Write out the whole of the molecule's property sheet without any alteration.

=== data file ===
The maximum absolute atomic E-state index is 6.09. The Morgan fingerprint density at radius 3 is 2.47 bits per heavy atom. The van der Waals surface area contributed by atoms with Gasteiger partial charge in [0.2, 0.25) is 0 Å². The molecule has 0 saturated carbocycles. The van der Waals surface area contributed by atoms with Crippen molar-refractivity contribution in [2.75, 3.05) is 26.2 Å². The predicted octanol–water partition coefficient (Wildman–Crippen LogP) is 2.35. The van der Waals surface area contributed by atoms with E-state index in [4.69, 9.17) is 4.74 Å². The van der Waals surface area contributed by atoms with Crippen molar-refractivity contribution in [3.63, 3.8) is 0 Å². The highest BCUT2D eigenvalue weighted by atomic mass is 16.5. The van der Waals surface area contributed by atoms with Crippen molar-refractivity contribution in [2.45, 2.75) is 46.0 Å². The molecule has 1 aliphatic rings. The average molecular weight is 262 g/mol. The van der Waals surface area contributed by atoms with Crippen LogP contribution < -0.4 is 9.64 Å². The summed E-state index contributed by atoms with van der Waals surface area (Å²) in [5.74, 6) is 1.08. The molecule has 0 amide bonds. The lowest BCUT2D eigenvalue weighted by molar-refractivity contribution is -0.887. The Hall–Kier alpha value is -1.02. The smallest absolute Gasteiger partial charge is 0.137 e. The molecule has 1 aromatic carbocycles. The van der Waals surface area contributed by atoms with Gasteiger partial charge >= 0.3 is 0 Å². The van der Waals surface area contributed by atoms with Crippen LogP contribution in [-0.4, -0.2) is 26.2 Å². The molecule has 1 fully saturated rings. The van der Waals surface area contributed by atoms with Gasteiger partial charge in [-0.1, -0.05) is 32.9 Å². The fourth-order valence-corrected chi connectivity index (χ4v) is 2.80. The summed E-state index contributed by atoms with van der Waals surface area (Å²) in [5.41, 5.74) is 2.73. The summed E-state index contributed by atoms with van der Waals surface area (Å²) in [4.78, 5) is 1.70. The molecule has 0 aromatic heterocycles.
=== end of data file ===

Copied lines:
The maximum absolute atomic E-state index is 6.09. The Morgan fingerprint density at radius 3 is 2.47 bits per heavy atom. The van der Waals surface area contributed by atoms with Gasteiger partial charge in [0.2, 0.25) is 0 Å². The molecule has 0 saturated carbocycles. The van der Waals surface area contributed by atoms with Crippen molar-refractivity contribution in [2.75, 3.05) is 26.2 Å². The predicted octanol–water partition coefficient (Wildman–Crippen LogP) is 2.35. The van der Waals surface area contributed by atoms with E-state index in [4.69, 9.17) is 4.74 Å². The van der Waals surface area contributed by atoms with Crippen molar-refractivity contribution in [3.63, 3.8) is 0 Å². The highest BCUT2D eigenvalue weighted by atomic mass is 16.5. The van der Waals surface area contributed by atoms with Crippen molar-refractivity contribution in [2.45, 2.75) is 46.0 Å². The molecule has 1 aliphatic rings. The average molecular weight is 262 g/mol. The van der Waals surface area contributed by atoms with Crippen LogP contribution < -0.4 is 9.64 Å². The summed E-state index contributed by atoms with van der Waals surface area (Å²) in [5.74, 6) is 1.08. The molecule has 0 amide bonds. The lowest BCUT2D eigenvalue weighted by molar-refractivity contribution is -0.887. The Hall–Kier alpha value is -1.02. The smallest absolute Gasteiger partial charge is 0.137 e. The molecule has 1 aromatic carbocycles. The van der Waals surface area contributed by atoms with Gasteiger partial charge >= 0.3 is 0 Å². The van der Waals surface area contributed by atoms with Crippen LogP contribution in [-0.4, -0.2) is 26.2 Å². The molecule has 1 fully saturated rings. The van der Waals surface area contributed by atoms with Gasteiger partial charge in [-0.1, -0.05) is 32.9 Å². The fourth-order valence-corrected chi connectivity index (χ4v) is 2.80. The summed E-state index contributed by atoms with van der Waals surface area (Å²) in [5.41, 5.74) is 2.73. The summed E-state index contributed by atoms with van der Waals surface area (Å²) in [4.78, 5) is 1.70. The molecule has 0 aromatic heterocycles.